Beware of straying into ruinous compassion, however. Kim Scott, author of Radical Candor, reminds us that well-intentioned attempts to spare someone’s feelings can backfire. (Like not telling your friend she has spinach in her teeth to save her from the embarrassment of being told… then she attends a whole afternoon of meetings with the spinach still stuck in her teeth.) Communicating with empathy in this context is a balancing act. Be patient with yourself if you miss the mark and try to learn from it.
L’Teisha realized quickly that with all the different communication channels her team uses, information will become scattered and hard for employees to find later. So they set up a hub page in Confluence that makes it easy to refer back to past updates. It’s a win for her team, too: they don’t get pings every five minutes asking where the updated travel policy can be found.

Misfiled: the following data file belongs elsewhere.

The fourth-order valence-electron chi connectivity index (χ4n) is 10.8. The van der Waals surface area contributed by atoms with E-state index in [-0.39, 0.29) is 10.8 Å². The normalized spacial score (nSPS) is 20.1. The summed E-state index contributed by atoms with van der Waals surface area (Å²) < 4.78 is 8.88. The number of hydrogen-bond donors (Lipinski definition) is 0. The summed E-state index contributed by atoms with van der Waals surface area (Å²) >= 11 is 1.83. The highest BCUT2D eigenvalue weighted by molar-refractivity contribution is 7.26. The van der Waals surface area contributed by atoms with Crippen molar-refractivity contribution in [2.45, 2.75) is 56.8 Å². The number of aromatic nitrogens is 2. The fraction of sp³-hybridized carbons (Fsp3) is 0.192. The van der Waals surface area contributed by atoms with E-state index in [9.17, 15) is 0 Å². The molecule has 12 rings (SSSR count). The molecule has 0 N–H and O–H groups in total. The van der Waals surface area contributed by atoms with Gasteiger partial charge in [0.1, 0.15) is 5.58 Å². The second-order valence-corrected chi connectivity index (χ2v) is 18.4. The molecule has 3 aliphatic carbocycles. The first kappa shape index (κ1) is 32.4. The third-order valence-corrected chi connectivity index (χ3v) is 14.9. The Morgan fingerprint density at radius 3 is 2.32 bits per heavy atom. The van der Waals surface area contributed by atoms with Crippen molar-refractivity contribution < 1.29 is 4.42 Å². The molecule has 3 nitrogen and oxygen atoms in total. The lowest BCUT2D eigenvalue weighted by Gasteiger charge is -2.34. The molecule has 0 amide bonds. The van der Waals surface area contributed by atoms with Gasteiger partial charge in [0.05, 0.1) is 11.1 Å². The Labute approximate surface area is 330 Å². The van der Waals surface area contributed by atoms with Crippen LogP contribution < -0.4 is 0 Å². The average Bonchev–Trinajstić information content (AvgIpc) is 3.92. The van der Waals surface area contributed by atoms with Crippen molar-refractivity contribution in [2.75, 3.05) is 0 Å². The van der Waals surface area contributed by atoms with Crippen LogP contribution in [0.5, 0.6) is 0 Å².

Expect to evolve your plan as the situation changes and based on feedback you get from employees. (Bonus points if you proactively ask for feedback.) Review your plan every few weeks and adjust as necessary.
Customize your internal communications plan
Your internal comms plan will spell out how you’ll provide employees with the right information at the right time and via the right channels so everyone stays on the same page. Plan on spending an hour or two drafting it, with additional time for a round of feedback from your team.
Start by laying out a 4 x 7 table with the columns labeled “Content, Audience, Channels, Purpose/Goals” Label the rows, “Daily, Weekly, Fortnightly, Monthly, Quarterly, Yearly, Ad Hoc.”
Check out our template here.